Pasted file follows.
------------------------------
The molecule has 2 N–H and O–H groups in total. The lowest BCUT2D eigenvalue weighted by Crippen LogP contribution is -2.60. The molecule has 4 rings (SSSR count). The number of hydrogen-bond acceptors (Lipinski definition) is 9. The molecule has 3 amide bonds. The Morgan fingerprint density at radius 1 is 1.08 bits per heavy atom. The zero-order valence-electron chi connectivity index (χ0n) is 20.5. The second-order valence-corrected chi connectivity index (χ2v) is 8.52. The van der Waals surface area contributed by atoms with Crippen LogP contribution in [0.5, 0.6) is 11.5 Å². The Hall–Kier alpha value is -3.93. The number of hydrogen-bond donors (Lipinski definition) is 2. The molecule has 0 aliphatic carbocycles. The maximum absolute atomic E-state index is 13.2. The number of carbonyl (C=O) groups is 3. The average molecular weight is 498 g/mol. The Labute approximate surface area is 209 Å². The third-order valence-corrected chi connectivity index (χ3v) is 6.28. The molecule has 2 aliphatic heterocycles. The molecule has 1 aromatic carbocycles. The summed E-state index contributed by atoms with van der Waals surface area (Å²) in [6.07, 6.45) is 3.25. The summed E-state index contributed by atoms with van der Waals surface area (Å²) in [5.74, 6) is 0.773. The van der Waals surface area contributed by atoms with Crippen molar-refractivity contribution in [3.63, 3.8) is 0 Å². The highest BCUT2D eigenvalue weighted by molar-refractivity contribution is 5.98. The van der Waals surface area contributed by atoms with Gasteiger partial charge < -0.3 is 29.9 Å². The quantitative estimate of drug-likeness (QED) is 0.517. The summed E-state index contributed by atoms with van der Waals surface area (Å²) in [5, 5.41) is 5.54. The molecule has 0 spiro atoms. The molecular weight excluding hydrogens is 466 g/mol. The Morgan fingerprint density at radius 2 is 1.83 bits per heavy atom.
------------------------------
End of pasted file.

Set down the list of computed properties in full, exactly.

The molecule has 2 N–H and O–H groups in total. The lowest BCUT2D eigenvalue weighted by Crippen LogP contribution is -2.60. The molecule has 4 rings (SSSR count). The number of hydrogen-bond acceptors (Lipinski definition) is 9. The molecule has 3 amide bonds. The Morgan fingerprint density at radius 1 is 1.08 bits per heavy atom. The zero-order valence-electron chi connectivity index (χ0n) is 20.5. The second-order valence-corrected chi connectivity index (χ2v) is 8.52. The van der Waals surface area contributed by atoms with Crippen LogP contribution in [0.5, 0.6) is 11.5 Å². The Hall–Kier alpha value is -3.93. The number of hydrogen-bond donors (Lipinski definition) is 2. The molecule has 0 aliphatic carbocycles. The maximum absolute atomic E-state index is 13.2. The number of carbonyl (C=O) groups is 3. The average molecular weight is 498 g/mol. The Labute approximate surface area is 209 Å². The third-order valence-corrected chi connectivity index (χ3v) is 6.28. The molecule has 2 aliphatic heterocycles. The molecule has 1 aromatic carbocycles. The summed E-state index contributed by atoms with van der Waals surface area (Å²) in [6.07, 6.45) is 3.25. The summed E-state index contributed by atoms with van der Waals surface area (Å²) in [5.74, 6) is 0.773. The van der Waals surface area contributed by atoms with Crippen molar-refractivity contribution in [3.63, 3.8) is 0 Å². The highest BCUT2D eigenvalue weighted by molar-refractivity contribution is 5.98. The van der Waals surface area contributed by atoms with Gasteiger partial charge < -0.3 is 29.9 Å². The quantitative estimate of drug-likeness (QED) is 0.517. The summed E-state index contributed by atoms with van der Waals surface area (Å²) in [5, 5.41) is 5.54. The molecule has 0 spiro atoms. The molecular weight excluding hydrogens is 466 g/mol. The Morgan fingerprint density at radius 2 is 1.83 bits per heavy atom.